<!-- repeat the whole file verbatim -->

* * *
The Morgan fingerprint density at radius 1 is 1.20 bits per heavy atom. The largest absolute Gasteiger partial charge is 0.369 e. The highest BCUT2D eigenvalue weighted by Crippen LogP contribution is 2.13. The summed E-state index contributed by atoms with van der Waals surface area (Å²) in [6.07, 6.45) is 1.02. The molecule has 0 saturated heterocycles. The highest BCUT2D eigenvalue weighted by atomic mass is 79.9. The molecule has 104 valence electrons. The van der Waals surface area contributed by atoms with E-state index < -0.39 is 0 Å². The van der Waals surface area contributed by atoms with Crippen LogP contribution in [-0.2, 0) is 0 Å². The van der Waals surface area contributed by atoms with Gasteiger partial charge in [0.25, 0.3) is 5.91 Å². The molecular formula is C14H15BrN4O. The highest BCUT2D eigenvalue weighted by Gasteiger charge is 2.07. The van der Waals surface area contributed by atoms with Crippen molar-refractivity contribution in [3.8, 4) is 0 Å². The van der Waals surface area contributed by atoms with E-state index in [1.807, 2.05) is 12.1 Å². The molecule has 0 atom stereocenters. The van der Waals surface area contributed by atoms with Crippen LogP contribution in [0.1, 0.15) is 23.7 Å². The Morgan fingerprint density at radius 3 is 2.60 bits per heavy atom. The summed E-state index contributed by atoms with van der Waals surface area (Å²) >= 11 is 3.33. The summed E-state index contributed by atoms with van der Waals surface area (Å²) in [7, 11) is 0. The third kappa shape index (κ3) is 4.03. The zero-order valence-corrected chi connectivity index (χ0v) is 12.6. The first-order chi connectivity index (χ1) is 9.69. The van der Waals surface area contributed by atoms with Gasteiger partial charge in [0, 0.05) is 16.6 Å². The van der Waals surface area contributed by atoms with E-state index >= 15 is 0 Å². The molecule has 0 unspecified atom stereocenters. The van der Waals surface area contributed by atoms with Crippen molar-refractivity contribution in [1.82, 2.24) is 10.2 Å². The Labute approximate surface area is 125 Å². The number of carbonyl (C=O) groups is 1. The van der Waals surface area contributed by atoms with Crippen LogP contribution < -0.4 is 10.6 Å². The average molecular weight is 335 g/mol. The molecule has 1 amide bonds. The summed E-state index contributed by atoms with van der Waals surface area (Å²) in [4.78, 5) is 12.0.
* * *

The Morgan fingerprint density at radius 1 is 1.20 bits per heavy atom. The largest absolute Gasteiger partial charge is 0.369 e. The highest BCUT2D eigenvalue weighted by Crippen LogP contribution is 2.13. The summed E-state index contributed by atoms with van der Waals surface area (Å²) in [6.07, 6.45) is 1.02. The molecule has 0 saturated heterocycles. The highest BCUT2D eigenvalue weighted by atomic mass is 79.9. The molecule has 104 valence electrons. The van der Waals surface area contributed by atoms with E-state index < -0.39 is 0 Å². The van der Waals surface area contributed by atoms with Crippen LogP contribution in [-0.2, 0) is 0 Å². The van der Waals surface area contributed by atoms with Gasteiger partial charge in [0.25, 0.3) is 5.91 Å². The molecular formula is C14H15BrN4O. The highest BCUT2D eigenvalue weighted by Gasteiger charge is 2.07. The van der Waals surface area contributed by atoms with Crippen molar-refractivity contribution in [3.8, 4) is 0 Å². The van der Waals surface area contributed by atoms with E-state index in [1.807, 2.05) is 12.1 Å². The molecule has 0 atom stereocenters. The van der Waals surface area contributed by atoms with Crippen LogP contribution in [0.1, 0.15) is 23.7 Å². The Morgan fingerprint density at radius 3 is 2.60 bits per heavy atom. The summed E-state index contributed by atoms with van der Waals surface area (Å²) >= 11 is 3.33. The summed E-state index contributed by atoms with van der Waals surface area (Å²) in [7, 11) is 0. The third kappa shape index (κ3) is 4.03. The zero-order valence-corrected chi connectivity index (χ0v) is 12.6. The first-order chi connectivity index (χ1) is 9.69. The van der Waals surface area contributed by atoms with Gasteiger partial charge in [0, 0.05) is 16.6 Å². The van der Waals surface area contributed by atoms with E-state index >= 15 is 0 Å². The molecule has 0 unspecified atom stereocenters. The van der Waals surface area contributed by atoms with Crippen molar-refractivity contribution in [1.82, 2.24) is 10.2 Å². The Labute approximate surface area is 125 Å². The number of carbonyl (C=O) groups is 1. The van der Waals surface area contributed by atoms with Crippen LogP contribution < -0.4 is 10.6 Å². The average molecular weight is 335 g/mol. The molecule has 1 amide bonds. The summed E-state index contributed by atoms with van der Waals surface area (Å²) in [4.78, 5) is 12.0.